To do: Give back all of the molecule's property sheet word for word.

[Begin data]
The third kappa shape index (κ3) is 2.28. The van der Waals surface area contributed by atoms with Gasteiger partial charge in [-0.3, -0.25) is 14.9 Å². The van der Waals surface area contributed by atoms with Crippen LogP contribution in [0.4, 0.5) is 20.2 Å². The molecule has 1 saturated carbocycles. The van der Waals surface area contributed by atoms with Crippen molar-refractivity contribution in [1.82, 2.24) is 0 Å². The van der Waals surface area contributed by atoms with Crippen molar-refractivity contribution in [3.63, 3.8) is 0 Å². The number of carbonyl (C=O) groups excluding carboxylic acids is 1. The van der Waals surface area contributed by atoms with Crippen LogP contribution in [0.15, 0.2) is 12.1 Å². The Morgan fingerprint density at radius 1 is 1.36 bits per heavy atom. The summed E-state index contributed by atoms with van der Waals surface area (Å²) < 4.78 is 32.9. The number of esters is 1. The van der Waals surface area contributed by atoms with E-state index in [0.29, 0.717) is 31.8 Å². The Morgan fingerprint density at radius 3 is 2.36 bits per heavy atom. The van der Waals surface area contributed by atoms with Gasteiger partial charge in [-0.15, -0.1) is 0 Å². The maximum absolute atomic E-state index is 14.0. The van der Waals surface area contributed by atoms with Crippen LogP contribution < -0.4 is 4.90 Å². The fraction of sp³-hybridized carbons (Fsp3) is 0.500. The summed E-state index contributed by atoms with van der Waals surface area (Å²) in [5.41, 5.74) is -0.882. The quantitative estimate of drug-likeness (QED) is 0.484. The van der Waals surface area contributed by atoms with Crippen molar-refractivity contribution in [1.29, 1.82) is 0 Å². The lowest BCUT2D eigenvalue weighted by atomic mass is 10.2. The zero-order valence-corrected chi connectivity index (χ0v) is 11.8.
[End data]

The third kappa shape index (κ3) is 2.28. The van der Waals surface area contributed by atoms with Gasteiger partial charge in [-0.3, -0.25) is 14.9 Å². The van der Waals surface area contributed by atoms with Crippen LogP contribution in [0.4, 0.5) is 20.2 Å². The molecule has 1 saturated carbocycles. The van der Waals surface area contributed by atoms with Crippen molar-refractivity contribution in [1.82, 2.24) is 0 Å². The van der Waals surface area contributed by atoms with Crippen molar-refractivity contribution in [3.63, 3.8) is 0 Å². The number of carbonyl (C=O) groups excluding carboxylic acids is 1. The van der Waals surface area contributed by atoms with Crippen LogP contribution in [0.15, 0.2) is 12.1 Å². The Morgan fingerprint density at radius 1 is 1.36 bits per heavy atom. The summed E-state index contributed by atoms with van der Waals surface area (Å²) < 4.78 is 32.9. The number of esters is 1. The van der Waals surface area contributed by atoms with E-state index in [0.29, 0.717) is 31.8 Å². The Morgan fingerprint density at radius 3 is 2.36 bits per heavy atom. The van der Waals surface area contributed by atoms with Gasteiger partial charge in [-0.15, -0.1) is 0 Å². The maximum absolute atomic E-state index is 14.0. The van der Waals surface area contributed by atoms with Crippen LogP contribution < -0.4 is 4.90 Å². The fraction of sp³-hybridized carbons (Fsp3) is 0.500. The summed E-state index contributed by atoms with van der Waals surface area (Å²) in [5.41, 5.74) is -0.882. The quantitative estimate of drug-likeness (QED) is 0.484. The van der Waals surface area contributed by atoms with Crippen molar-refractivity contribution in [1.29, 1.82) is 0 Å². The lowest BCUT2D eigenvalue weighted by atomic mass is 10.2. The zero-order valence-corrected chi connectivity index (χ0v) is 11.8.